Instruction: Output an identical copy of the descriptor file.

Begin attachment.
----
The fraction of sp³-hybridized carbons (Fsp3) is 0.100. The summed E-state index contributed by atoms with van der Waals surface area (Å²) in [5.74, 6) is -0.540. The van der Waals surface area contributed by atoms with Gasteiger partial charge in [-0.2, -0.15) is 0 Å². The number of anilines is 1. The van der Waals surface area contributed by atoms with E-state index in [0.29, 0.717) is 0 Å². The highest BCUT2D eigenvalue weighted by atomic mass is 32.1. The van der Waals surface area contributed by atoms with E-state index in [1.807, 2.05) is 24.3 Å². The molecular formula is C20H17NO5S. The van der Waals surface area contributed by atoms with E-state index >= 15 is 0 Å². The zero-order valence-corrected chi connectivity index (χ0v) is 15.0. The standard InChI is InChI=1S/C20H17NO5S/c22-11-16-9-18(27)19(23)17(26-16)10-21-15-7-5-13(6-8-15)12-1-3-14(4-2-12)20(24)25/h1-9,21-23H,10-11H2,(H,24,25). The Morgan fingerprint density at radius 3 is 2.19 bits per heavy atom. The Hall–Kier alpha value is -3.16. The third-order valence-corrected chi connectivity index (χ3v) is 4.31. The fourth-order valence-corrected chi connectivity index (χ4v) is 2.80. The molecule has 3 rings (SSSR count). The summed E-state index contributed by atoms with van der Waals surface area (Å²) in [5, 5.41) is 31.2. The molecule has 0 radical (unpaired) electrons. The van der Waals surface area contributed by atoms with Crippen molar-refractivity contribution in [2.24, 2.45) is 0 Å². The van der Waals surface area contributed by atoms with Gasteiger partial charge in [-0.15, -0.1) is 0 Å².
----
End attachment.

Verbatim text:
The fraction of sp³-hybridized carbons (Fsp3) is 0.100. The summed E-state index contributed by atoms with van der Waals surface area (Å²) in [5.74, 6) is -0.540. The van der Waals surface area contributed by atoms with Gasteiger partial charge in [-0.2, -0.15) is 0 Å². The number of anilines is 1. The van der Waals surface area contributed by atoms with E-state index in [0.29, 0.717) is 0 Å². The highest BCUT2D eigenvalue weighted by atomic mass is 32.1. The van der Waals surface area contributed by atoms with E-state index in [1.807, 2.05) is 24.3 Å². The molecular formula is C20H17NO5S. The van der Waals surface area contributed by atoms with E-state index >= 15 is 0 Å². The zero-order valence-corrected chi connectivity index (χ0v) is 15.0. The standard InChI is InChI=1S/C20H17NO5S/c22-11-16-9-18(27)19(23)17(26-16)10-21-15-7-5-13(6-8-15)12-1-3-14(4-2-12)20(24)25/h1-9,21-23H,10-11H2,(H,24,25). The Morgan fingerprint density at radius 3 is 2.19 bits per heavy atom. The Hall–Kier alpha value is -3.16. The third-order valence-corrected chi connectivity index (χ3v) is 4.31. The fourth-order valence-corrected chi connectivity index (χ4v) is 2.80. The molecule has 3 rings (SSSR count). The summed E-state index contributed by atoms with van der Waals surface area (Å²) in [5, 5.41) is 31.2. The molecule has 0 radical (unpaired) electrons. The van der Waals surface area contributed by atoms with Crippen molar-refractivity contribution in [2.24, 2.45) is 0 Å². The van der Waals surface area contributed by atoms with Gasteiger partial charge in [-0.15, -0.1) is 0 Å².